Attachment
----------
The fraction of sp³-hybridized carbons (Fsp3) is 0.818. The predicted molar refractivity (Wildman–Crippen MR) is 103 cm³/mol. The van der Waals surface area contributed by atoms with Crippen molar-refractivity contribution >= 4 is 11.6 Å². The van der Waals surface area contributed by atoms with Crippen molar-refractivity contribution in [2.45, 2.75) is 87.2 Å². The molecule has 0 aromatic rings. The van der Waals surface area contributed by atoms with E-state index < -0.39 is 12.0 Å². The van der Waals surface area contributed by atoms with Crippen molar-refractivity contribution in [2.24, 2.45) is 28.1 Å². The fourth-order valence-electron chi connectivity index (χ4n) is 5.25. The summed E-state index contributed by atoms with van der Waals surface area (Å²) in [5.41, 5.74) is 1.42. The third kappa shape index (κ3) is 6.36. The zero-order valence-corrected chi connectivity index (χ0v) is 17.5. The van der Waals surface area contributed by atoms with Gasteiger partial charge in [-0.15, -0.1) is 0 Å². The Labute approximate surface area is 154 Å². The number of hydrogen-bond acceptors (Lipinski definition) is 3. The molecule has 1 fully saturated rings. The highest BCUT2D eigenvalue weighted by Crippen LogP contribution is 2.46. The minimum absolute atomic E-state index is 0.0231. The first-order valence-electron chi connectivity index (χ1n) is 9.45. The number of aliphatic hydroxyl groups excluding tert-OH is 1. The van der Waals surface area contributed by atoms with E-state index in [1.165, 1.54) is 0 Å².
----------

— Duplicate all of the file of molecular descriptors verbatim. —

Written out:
The fraction of sp³-hybridized carbons (Fsp3) is 0.818. The predicted molar refractivity (Wildman–Crippen MR) is 103 cm³/mol. The van der Waals surface area contributed by atoms with Crippen molar-refractivity contribution >= 4 is 11.6 Å². The van der Waals surface area contributed by atoms with Crippen molar-refractivity contribution in [2.45, 2.75) is 87.2 Å². The molecule has 0 aromatic rings. The van der Waals surface area contributed by atoms with E-state index < -0.39 is 12.0 Å². The van der Waals surface area contributed by atoms with Crippen molar-refractivity contribution in [2.24, 2.45) is 28.1 Å². The fourth-order valence-electron chi connectivity index (χ4n) is 5.25. The summed E-state index contributed by atoms with van der Waals surface area (Å²) in [5.41, 5.74) is 1.42. The third kappa shape index (κ3) is 6.36. The zero-order valence-corrected chi connectivity index (χ0v) is 17.5. The van der Waals surface area contributed by atoms with Gasteiger partial charge in [-0.15, -0.1) is 0 Å². The Labute approximate surface area is 154 Å². The number of hydrogen-bond acceptors (Lipinski definition) is 3. The molecule has 1 fully saturated rings. The highest BCUT2D eigenvalue weighted by Crippen LogP contribution is 2.46. The minimum absolute atomic E-state index is 0.0231. The first-order valence-electron chi connectivity index (χ1n) is 9.45. The number of aliphatic hydroxyl groups excluding tert-OH is 1. The van der Waals surface area contributed by atoms with E-state index in [1.165, 1.54) is 0 Å².